Saturday, April 13, 2013

The better question is what should the global average temperature revert to after stabilizing

An argument I've seen more than once from climate inactivists sometimes comes in the form of a question, "what is the ideal average global temperature," as if the question has a deep implication. In mid-gallop from "there's no warming; the warming is all natural; humans have little contribution," this is the step, "the warming gets us to a better temperature anyway," before they move on to "the overall negative effect isn't that bad; it's too soon to take action; it's too late to take action."

The first naive thought would be that places like Alaska should welcome some warmth, and a lot of the world's land mass is polar. What they miss is how melting permafrost results in sinking roads and buildings, forests die because insect pests survive mild winters more easily, and coastlines disappear with the loss of sea-ice protection from waves. If you put Hawaii's climate in Alaska, then Alaska would suffer. Both the biological and human environments are adapted for the climates they have.

So here's my hypothetical alternative:  assume, very optimistically, that in the year 2050, gross CO2 and equivalent emissions have been reduced 95% from present through a variety of technological and behavioral changes, and that carbon-negative technologies like biochar and biomass-plus-sequestration balance out the remaining 5%. What do you do next year and the following years?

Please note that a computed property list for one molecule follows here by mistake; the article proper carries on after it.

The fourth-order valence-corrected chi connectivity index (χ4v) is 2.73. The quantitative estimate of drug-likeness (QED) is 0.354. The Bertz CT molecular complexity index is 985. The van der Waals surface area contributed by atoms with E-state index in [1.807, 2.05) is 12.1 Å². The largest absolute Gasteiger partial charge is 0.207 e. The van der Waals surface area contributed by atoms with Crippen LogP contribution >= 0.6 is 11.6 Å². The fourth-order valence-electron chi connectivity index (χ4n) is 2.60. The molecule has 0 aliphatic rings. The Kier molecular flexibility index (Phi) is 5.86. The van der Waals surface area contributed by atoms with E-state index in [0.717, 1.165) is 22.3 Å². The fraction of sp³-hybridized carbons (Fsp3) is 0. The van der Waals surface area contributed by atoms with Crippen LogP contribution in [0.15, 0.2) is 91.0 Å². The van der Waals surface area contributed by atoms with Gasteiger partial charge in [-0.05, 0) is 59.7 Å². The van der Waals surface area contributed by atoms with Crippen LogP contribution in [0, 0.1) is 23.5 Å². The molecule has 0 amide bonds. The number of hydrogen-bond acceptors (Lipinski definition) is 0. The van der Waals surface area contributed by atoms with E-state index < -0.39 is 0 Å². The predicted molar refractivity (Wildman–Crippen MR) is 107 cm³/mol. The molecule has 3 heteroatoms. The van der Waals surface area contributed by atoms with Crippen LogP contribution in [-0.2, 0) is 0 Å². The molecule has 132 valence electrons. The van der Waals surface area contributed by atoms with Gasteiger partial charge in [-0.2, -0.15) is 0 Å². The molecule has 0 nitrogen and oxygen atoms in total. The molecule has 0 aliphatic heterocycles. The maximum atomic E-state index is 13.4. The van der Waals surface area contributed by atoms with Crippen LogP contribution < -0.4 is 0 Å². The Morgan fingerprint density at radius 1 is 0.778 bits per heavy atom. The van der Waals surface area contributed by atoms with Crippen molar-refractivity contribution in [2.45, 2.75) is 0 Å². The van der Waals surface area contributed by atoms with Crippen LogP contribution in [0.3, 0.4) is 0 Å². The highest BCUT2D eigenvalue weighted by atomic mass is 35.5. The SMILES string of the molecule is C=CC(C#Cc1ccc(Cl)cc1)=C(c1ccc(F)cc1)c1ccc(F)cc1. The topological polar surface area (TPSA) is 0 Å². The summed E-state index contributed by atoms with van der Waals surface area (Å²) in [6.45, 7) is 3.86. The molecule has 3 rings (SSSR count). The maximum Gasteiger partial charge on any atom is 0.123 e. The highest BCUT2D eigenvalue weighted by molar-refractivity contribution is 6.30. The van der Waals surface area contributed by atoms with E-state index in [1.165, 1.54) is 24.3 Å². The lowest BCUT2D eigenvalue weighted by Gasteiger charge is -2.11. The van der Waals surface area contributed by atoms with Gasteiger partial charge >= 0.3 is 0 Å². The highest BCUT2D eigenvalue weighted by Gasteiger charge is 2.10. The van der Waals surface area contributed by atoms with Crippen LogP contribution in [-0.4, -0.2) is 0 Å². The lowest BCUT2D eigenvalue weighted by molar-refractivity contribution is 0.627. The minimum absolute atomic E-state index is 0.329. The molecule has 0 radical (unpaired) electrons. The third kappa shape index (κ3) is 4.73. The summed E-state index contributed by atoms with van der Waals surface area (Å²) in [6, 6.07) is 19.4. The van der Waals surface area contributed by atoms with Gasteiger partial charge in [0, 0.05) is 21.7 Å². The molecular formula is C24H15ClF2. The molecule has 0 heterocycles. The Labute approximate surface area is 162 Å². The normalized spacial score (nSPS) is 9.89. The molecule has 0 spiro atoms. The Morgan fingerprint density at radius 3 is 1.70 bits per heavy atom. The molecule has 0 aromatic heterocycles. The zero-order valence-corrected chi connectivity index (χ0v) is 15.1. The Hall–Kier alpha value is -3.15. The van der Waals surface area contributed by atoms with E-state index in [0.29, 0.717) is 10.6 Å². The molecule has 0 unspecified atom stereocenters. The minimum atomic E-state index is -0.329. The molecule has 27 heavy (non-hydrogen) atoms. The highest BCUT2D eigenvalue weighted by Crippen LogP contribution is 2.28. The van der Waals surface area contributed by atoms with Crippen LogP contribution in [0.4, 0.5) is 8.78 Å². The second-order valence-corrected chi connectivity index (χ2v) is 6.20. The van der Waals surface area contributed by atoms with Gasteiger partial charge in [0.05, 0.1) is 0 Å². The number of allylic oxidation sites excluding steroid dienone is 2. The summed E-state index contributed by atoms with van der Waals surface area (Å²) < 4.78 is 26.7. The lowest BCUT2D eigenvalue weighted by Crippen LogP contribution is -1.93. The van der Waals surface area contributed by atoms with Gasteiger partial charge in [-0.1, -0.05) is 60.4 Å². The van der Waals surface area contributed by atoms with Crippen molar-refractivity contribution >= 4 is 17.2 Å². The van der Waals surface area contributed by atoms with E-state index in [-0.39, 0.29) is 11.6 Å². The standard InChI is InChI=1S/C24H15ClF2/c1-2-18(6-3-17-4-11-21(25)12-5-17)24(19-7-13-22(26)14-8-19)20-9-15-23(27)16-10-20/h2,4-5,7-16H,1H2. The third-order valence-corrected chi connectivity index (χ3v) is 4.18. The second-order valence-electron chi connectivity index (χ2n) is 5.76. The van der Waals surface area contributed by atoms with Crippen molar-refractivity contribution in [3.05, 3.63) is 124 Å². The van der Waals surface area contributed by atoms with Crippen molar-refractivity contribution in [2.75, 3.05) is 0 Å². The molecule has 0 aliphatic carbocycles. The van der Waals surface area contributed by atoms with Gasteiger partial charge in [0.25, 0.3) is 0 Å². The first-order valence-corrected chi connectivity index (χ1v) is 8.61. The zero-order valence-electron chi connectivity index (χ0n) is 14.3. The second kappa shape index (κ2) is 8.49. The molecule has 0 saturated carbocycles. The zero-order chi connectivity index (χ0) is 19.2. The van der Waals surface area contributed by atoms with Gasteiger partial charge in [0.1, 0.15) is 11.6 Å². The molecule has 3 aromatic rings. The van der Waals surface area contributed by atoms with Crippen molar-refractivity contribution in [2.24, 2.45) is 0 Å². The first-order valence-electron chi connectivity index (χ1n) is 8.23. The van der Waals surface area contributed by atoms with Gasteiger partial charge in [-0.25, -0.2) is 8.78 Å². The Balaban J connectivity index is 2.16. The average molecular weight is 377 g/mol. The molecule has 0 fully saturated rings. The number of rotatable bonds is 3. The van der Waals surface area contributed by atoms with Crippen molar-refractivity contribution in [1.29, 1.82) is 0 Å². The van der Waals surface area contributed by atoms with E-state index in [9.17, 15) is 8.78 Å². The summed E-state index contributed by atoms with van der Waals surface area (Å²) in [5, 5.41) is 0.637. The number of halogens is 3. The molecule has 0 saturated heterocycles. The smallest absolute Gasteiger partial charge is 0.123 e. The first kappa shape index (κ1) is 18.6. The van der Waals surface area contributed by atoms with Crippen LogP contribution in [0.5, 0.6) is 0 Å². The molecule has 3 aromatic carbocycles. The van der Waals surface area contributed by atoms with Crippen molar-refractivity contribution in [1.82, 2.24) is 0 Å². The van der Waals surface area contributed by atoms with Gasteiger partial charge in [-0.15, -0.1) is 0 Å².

Simplest answer is do even better, if you can. The rule that when you find yourself in a hole, the first thing to do is stop digging, hasn't yet been satisfied. The oceans will be transferring back latent heat for decades after 2050, so even zeroing out emissions won't be enough to stop further warming. If you can get an increase in carbon-negative activities so that effect, plus annual ocean absorption of CO2, means the reduced atmospheric CO2 warming balances out the latent heat release from oceans, then at that point we'll have stopped digging deeper. And then, what next?

A further increase in carbon-negative actions will mean anthropogenic forcing is slightly net negative compared to the previous year. Continuing that year after year would start to raise the question, when do we stop? What average temperature are we aiming for? I don't think it's the 1850 average - neither we humans nor many ecosystems will function most naturally at that level.

I don't really have the answer; I just think it's an interesting question. Maybe more of a science fiction question, but our children will (hopefully) have to deal with it someday. As a policy question, the most recent, highest temperature will not be the one that people or ecologies are most adapted to, and neither will a temperature from a century or two earlier. People probably adapt faster than ecosystems, so if we choose a human-biased priority then the aimed-for cooling will be less pronounced than one prioritizing ecosystem recovery. Different societies and different ecosystems will have different ideal stabilizing temperatures, but unless they're really good with geo-engineering, then we only get one level of net forcing.